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Bernie Mac

Posted Aug 14 2008 10:14am

Bernie Mac died. At first his publicist denied that his sarcoidosis had anything to do with his death from pneumonia. But later, his sister came forward to say that his immune system was weakened by medications that kept his sarcoidosis in remission, but that made him vulnerable to two different strains of pneumonia. I assume it was the dreaded Pneumocystis pneumonia ( PCP ) that killed him.

Bernie Mac was never a spokesman for sarcoidosis. Unlike Michael J. Fox with Parkinson’s disease or Lance Armstrong with cancer, Bernie Mac, as far as I know anyway, never launched an awareness-raising campaign for sarcoidosis. Even when his face became almost as puffy as mine (I assume from prednisone) on his acclaimed television comedy, “The Bernie Mac Show,” he didn’t make much of a fuss about being sick.

After Bernie Mac died, the sarcoidosis-related chat rooms that I visit were abuzz with fury at the short shrift sarcoidosis was given in initial reports of his death. Although I didn’t see the footage (having a visceral loathing of anything related to FOX news), posts on sites such as Sarcoid Buddies said that Sam Shepherd of FOX trotted out a doctor who said the celebrity died of pneumonia—end of story. What particularly outraged the chat room folks was how this doctor seriously downplayed his underlying disease. She said something to the effect that most people who have sarcoidosis don’t even know they have it because it rarely causes any complications or symptoms and usually just remits. I assume the doctor—and then FOX—were simply parroting the press release Bernie Mac’s family supplied. It took a couple of days for his sister to come forward and talk about the disease, as well as for other doctors to note that 50-year old men typically don’t just up and die from pneumonia. Then it took a couple of days more for sarcoidosis itself to make its way into the headlines. The Chicago Tribune ran a piece using Bernie Mac as a lens onto the wider issue of the millions of lives wrecked by sarcoidosis. (You can find the full article at:

http://www.chicagotribune.com/features/lifestyle/health/chi-sarcoidosisaug12,0,5

I can understand the rage circulating in the sarcoidosis chat rooms. Many doctors downplay the disease. I remember when I was first diagnosed, the surgeon came to the recovery room to tell me the “good news” of my lung biopsy. We had feared I had lymphoma, but instead all I had was a “minor condition,” one with a funny name that tied up my tongue every time I tried to pronounce it. Four year after that good news, I won’t go so far as to wish I had lymphoma instead of sarcoidosis, but I do often ruefully ponder the fact that there is a known protocol for treating lymphoma, that doctors are finally beginning to understand the disease process underlying lymphoma, and that you can be “cured” of lymphoma. While many cases of sarcoidosis do indeed spontaneously remit, there are others that don’t. We who develop chronic, multi-organ sarcoidosis occupy what feels like the dimly-lit back halls of medical knowledge. Our treatment feels nebulous. Case studies of various therapies, ranging from antibiotics to chemotherapy to thalidomide, sometimes cite patient samples that number in single digits. I half-expect some sarcoidosis “expert” to bring out the leeches or the blood-letters, or maybe start talking about dangerous vapours or black bile causing my problems.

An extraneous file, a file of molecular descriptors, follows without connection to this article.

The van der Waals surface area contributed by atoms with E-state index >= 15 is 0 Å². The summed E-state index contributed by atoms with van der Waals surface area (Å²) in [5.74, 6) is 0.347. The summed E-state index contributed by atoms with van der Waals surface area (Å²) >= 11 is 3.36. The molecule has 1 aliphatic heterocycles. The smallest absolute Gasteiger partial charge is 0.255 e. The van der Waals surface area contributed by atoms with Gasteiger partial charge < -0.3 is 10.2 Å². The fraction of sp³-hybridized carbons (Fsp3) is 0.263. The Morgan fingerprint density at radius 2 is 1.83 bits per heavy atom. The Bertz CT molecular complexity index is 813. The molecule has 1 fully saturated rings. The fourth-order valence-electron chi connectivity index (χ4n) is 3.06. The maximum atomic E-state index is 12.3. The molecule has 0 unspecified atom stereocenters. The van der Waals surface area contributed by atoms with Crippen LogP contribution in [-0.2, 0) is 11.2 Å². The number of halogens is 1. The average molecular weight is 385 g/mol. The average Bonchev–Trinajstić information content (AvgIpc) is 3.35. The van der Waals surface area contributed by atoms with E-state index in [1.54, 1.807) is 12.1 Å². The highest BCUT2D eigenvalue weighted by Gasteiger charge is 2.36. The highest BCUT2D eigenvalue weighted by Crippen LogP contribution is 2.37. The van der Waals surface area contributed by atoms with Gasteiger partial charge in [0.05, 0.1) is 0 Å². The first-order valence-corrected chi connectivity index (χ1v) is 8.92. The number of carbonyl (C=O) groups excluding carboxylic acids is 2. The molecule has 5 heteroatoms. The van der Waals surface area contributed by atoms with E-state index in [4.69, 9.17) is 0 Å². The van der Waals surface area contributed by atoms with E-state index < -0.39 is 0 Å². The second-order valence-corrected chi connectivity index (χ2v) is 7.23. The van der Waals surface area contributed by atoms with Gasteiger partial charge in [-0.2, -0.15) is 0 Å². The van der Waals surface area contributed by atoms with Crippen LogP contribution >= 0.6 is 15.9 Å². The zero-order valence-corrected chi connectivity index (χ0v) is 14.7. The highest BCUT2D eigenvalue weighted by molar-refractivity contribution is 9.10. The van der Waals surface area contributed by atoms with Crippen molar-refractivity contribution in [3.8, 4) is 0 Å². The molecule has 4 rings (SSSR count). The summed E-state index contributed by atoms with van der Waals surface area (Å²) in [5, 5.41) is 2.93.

One woman on Sarcoid Buddies vented about what it feels like to have a severe form of a disease that White Coats too often minimize:

If Bernie Mac had been in remission, .don’t they know that he could have come out of remission?… Don’t they understand that our immune systems are messed up…? I don’t understand why they want to just sort of sweep the fact that he had sarcoidosis under the rug, so to speak. Is it because they don’t know enough about it and don’t want to look stupid trying to answer questions by the press?… To me it seems like a slap in the face to all of us who are suffering with the disabling problems and pain that can stem from this disease every day of our lives. Those of us who are unable to work. Whose dreams have been shattered. Whose lives have been changed. It makes us look like we are a bunch of hypochondriacs complaining about a disease that a doctor on Fox news said that usually has no symptoms at all and just goes away. We know that isn’t true in ALL cases. But, what can we do about it? How many of us have to die before they realize that it IS from complications of sarcoidosis? I’m just furious about the way this disease is downplayed when I know so many that have lost their lives to it. … This disease robs us of so much and now people are trying to rob us of our dignity when they downplay this disease like this.” (You can read the full discussion and this woman’s entire posting at http://groups.msn.com/SarcoidBuddies/general.msnw?action=get_message&mview= )